The New Yorker is running an excellent in-depth piece on the Dewey & LeBoeuf meltdown called "The Collapse."
If it were 2010, I would say "Dewey & LeBoeuf is a massive Biglaw firm out of New York with thousands of lawyers and offices all over the world. It recently formed out of the merger of Dewey Ballantine and LeBoeuf, Lamb, Greene & MacRae. It represents Disney, JPMorgan Chase, AIG, BP, and many of the largest, richest, and most powerful companies on Earth. It has weathered the global economic crisis with enviable tenacity, and is changing the definition of what it means to be a law firm."
However, it is March 2014, and so I will actually say: Dewey & LeBoeuf is the poster boy for what happens when, as its managing partner Steven Davis said at a partner meeting, "it is only money that holds a firm and its partners together." The firm over-promised and over-extended its finances attempting to satiate its greedy, short-sighted partners, most of whom jumped ship after driving the firm into financial ruin and now practice for lots of money elsewhere. The firm died by suicide and is now navigating insolvency, bankruptcy, and liquidation.
Nathan Burney, a criminal lawyer who also writes and draws The Illustrated Guide to Law, recently posted a series called "Convict Yourself," an illustrated guide to the history of confessions and Miranda rights.
The whole thing is great. It begins in the earliest reaches of English common law and the very idea of "individual rights" and runs right through the evolution of the English common law courts, the transformation of these rights into assumed and "self-evident" rights, American jurisprudence on self-incrimination, and all the way through Miranda rights today, none of which is as simple as you'd think, but all of which is very fascinating as presented by Burney. Worth the read.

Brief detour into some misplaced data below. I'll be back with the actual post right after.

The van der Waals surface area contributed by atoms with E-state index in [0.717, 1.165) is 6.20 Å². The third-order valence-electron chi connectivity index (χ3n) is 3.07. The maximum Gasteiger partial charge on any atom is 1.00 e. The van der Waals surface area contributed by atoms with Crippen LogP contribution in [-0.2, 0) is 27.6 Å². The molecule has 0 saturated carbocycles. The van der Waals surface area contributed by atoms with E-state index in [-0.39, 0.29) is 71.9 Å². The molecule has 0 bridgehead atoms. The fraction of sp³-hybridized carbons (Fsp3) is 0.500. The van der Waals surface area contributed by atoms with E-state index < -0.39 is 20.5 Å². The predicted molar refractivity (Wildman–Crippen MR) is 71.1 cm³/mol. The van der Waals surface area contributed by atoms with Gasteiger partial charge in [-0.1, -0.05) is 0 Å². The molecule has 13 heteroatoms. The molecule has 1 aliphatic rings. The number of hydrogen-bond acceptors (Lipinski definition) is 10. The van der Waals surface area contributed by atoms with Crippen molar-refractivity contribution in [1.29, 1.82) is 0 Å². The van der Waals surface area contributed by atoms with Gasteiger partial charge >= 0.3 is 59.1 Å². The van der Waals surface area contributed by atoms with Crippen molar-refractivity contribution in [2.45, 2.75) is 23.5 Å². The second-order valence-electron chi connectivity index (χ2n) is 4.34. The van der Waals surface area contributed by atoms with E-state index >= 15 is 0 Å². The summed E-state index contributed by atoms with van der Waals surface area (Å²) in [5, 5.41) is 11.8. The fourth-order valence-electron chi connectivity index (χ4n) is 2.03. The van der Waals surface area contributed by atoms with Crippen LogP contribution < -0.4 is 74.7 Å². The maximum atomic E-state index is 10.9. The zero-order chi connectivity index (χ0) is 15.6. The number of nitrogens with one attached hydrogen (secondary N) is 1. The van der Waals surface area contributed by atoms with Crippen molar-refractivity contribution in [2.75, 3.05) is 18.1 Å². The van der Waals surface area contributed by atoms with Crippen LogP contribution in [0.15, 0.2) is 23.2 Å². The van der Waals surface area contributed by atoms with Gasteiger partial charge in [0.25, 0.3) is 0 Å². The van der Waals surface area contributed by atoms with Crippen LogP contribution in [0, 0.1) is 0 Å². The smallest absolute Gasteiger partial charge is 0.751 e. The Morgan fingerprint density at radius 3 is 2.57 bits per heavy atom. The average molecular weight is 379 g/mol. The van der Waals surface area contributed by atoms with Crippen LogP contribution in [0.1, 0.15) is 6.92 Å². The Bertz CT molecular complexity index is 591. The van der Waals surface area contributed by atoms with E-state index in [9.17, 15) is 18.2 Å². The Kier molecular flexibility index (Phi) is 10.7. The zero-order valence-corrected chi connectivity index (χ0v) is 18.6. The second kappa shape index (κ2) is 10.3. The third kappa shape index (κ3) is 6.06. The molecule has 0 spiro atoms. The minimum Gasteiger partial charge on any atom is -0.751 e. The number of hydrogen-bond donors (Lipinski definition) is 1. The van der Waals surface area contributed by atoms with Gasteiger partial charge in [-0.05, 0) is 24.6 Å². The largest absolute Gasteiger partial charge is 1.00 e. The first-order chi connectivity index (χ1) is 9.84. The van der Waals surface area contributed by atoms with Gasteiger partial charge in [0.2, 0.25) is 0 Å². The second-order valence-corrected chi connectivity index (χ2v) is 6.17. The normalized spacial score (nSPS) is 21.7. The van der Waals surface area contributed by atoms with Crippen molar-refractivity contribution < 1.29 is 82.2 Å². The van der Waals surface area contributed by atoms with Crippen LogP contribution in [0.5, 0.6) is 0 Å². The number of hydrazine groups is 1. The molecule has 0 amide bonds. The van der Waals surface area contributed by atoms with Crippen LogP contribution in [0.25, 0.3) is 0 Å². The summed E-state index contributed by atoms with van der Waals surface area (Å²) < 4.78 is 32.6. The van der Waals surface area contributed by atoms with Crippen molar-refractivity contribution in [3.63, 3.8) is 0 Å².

Last week I proposed two changes to the Constitution, one to fix the busted Senate and the other to fix the busted amendment process. Today I want to look at a few more, proposed by Larry J. Sabato in "A More Perfect Constitution." He proposes 23 changes. Here are the ones I like, and a few that I don't.
Mandate non-partisan redistricting for House elections to enhance electoral competition.
This is a good idea. Gerrymandering is a medium-to-huge problem that skews popular representation in favor of partisan power-grabbing.
Expand the size of the House to approximately 1,000 members (from current 435), so House members can be closer to their constituents, and to level the playing field in House elections.
This is a good idea. Such an expansion would allow the Senate to expand to accommodate its relation to population rather than states, as I previously suggested.
Create a Continuity of Government procedure to provide for replacement Senators and Congresspeople in the event of extensive deaths or incapacitation.
This is a good idea. What happens if the State of the Union were attacked? That's the entire executive, legislative, and judicial branch in one swoop. The secretary of, like, agriculture sits it out every year so there's somebody in the line of succession left. But there should be a better safeguard than that.
Limit some Presidential war-making powers and expand Congress’s oversight of war-making.
This is a good idea. One person should not have as complete authority over military power as our president does.
Allow men and women not born in the U.S. to run for President or Vice President after having been a citizen for 20 years.
This is a good idea. Citizenship is a meaningless construct that is in no way a good measure of someone's capacity to lead the executive branch.
Adopt an automatic registration system for all qualified American citizens to guarantee their right to vote is not abridged by bureaucratic requirements.
This is a good idea. It's hard enough to register to vote that lots of people either can't or else don't even bother. Increasing democratic participation and easing access is a good thing.
Now here are a few I don't like:
Expand the size of the Supreme Court from 9 to 12 to be more representative.
The number of justices in the Supreme Court is not fixed by the Constitution at nine-- in fact, it's not fixed at all. In the 1930s, for example, the Supreme Court overturned so many of President Roosevelt's initiatives that he threatened to expand the Supreme Court with tons of justices who would rule in his favor if they didn't stop. This proposed amendment makes me wonder if he's read Article III at all.
Add a Balanced Budget Amendment to encourage fiscal fairness to future generations.
Paul Krugman would hang him out to dry for this. Even healthy economies need to run deficits and accrue debt on occasion, and requiring a balanced budget would totally hamstring the government's ability to do so. This is a remarkably bad idea.
The attorneys of Drewes Law have access to post and edit the blogs. Attorney Bios.